How this generates the plot Devise two scenes. Your climax – the horrible moment near the end where the character confronts the thing they want to avoid. And a scene you can put in early that shows the reader they dread this.
The climax confrontation might be much deeper than the early scene suggests and therefore address a more fundamental problem. These fundamental problems come from a character’s deep needs. So, if your MC is trying to solve a murder, they might ultimately discover that the murderer was their own husband. This might prove that she never really knew him – something she’d always been denying or laughing off. You can still have the plot need – to catch a killer. But the deeper arc that makes it such a landmark will have come from the character’s innermost life.
If you want, you can stop planning there. But if you prefer to build a skeleton story, work out the steps between those points. Especially, concentrate on the ways the characters try to avoid or evade this worst-case scenario. Make those escapades create complications and ensnare them further, taking them down twisted alleyways, so that it seems the universe is conspiring, in sidelong ways, to throw them to that final confrontation.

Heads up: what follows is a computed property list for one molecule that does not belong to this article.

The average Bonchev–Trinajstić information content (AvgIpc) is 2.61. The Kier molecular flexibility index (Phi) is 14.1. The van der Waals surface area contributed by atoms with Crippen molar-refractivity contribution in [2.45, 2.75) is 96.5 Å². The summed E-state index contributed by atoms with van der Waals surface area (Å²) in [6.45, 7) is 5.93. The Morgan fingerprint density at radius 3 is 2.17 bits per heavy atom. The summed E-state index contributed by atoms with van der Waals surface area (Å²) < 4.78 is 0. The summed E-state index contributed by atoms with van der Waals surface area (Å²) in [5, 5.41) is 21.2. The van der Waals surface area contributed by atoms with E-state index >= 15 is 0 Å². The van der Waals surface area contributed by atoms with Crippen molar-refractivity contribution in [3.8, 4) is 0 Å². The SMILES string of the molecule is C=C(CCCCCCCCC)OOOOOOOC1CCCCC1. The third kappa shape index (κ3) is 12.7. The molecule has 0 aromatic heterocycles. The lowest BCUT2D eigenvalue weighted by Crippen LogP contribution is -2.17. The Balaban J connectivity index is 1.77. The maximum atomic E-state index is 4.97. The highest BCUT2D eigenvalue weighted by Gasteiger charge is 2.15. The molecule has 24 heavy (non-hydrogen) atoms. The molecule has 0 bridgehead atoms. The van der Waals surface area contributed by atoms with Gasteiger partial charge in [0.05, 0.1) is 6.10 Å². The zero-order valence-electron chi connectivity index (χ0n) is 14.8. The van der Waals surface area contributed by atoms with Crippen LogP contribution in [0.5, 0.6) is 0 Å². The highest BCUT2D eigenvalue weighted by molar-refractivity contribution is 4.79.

Add other character details Once you have this core, fill in other details. Early life, job history, interests, relationship status. These will almost write themselves because you’ll have an instinct for what fits.
Add complicating factors These might be a wish to protect someone, a job that drains their energy or makes life difficult. If you’re writing historical fiction, look at constraints from social position or the characters’ way of life.
Respite You might also want to give your main characters some respite – a hobby they retreat to, a way they regroup to feel more like themselves and demonstrate a lighter side. Or maybe they need a dark release, an obliterating escape – an addiction, an illicit love affair, a dangerous sport.
Antagonist or antagonists
Their central problem. For the protagonist we asked ‘what’s wrong’ and ‘who are they’. For the antagonist we begin with ‘why’.
Why do they cause trouble? Is it their personality, a need to cause mischief or take revenge? Are they the protagonist’s opponents in a competition? Do they have a duty to uphold a law of the land or some other obligation that pits them against the protagonist?
Here’s another why: why are they a serious threat rather than something the protagonist can shrug off?